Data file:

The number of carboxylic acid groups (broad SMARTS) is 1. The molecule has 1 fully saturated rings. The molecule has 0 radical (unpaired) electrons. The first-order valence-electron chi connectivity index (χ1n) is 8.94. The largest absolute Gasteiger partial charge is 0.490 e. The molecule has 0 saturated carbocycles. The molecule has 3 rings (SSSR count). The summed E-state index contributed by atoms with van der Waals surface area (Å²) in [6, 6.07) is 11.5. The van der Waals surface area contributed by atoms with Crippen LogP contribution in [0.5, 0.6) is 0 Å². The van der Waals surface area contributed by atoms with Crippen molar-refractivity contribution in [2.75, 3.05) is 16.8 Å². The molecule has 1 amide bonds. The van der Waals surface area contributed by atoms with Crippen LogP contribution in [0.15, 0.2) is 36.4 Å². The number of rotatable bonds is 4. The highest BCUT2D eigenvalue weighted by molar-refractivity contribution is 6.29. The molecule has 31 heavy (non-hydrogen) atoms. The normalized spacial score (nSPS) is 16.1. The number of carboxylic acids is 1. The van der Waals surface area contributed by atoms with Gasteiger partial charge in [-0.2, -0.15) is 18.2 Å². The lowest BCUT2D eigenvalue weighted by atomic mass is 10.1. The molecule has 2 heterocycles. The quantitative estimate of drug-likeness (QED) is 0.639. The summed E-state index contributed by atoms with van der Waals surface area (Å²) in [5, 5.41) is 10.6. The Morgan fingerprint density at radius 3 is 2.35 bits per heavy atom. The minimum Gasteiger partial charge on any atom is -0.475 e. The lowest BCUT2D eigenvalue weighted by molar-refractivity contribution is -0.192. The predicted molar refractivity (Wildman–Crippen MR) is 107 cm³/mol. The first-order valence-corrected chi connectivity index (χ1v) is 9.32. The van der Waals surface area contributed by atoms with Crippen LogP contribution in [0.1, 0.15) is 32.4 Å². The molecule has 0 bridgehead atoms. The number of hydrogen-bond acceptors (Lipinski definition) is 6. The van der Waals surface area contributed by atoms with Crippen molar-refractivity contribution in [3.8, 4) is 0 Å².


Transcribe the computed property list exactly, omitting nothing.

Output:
The number of carboxylic acid groups (broad SMARTS) is 1. The molecule has 1 fully saturated rings. The molecule has 0 radical (unpaired) electrons. The first-order valence-electron chi connectivity index (χ1n) is 8.94. The largest absolute Gasteiger partial charge is 0.490 e. The molecule has 0 saturated carbocycles. The molecule has 3 rings (SSSR count). The summed E-state index contributed by atoms with van der Waals surface area (Å²) in [6, 6.07) is 11.5. The van der Waals surface area contributed by atoms with Crippen LogP contribution in [0.5, 0.6) is 0 Å². The van der Waals surface area contributed by atoms with Crippen molar-refractivity contribution in [2.75, 3.05) is 16.8 Å². The molecule has 1 amide bonds. The van der Waals surface area contributed by atoms with Crippen LogP contribution in [0.15, 0.2) is 36.4 Å². The number of rotatable bonds is 4. The highest BCUT2D eigenvalue weighted by molar-refractivity contribution is 6.29. The molecule has 31 heavy (non-hydrogen) atoms. The normalized spacial score (nSPS) is 16.1. The number of carboxylic acids is 1. The van der Waals surface area contributed by atoms with Gasteiger partial charge in [-0.2, -0.15) is 18.2 Å². The lowest BCUT2D eigenvalue weighted by atomic mass is 10.1. The molecule has 2 heterocycles. The quantitative estimate of drug-likeness (QED) is 0.639. The summed E-state index contributed by atoms with van der Waals surface area (Å²) in [5, 5.41) is 10.6. The Morgan fingerprint density at radius 3 is 2.35 bits per heavy atom. The minimum Gasteiger partial charge on any atom is -0.475 e. The lowest BCUT2D eigenvalue weighted by molar-refractivity contribution is -0.192. The predicted molar refractivity (Wildman–Crippen MR) is 107 cm³/mol. The first-order valence-corrected chi connectivity index (χ1v) is 9.32. The van der Waals surface area contributed by atoms with Crippen LogP contribution in [0.1, 0.15) is 32.4 Å². The molecule has 0 bridgehead atoms. The number of hydrogen-bond acceptors (Lipinski definition) is 6. The van der Waals surface area contributed by atoms with Crippen molar-refractivity contribution in [3.8, 4) is 0 Å².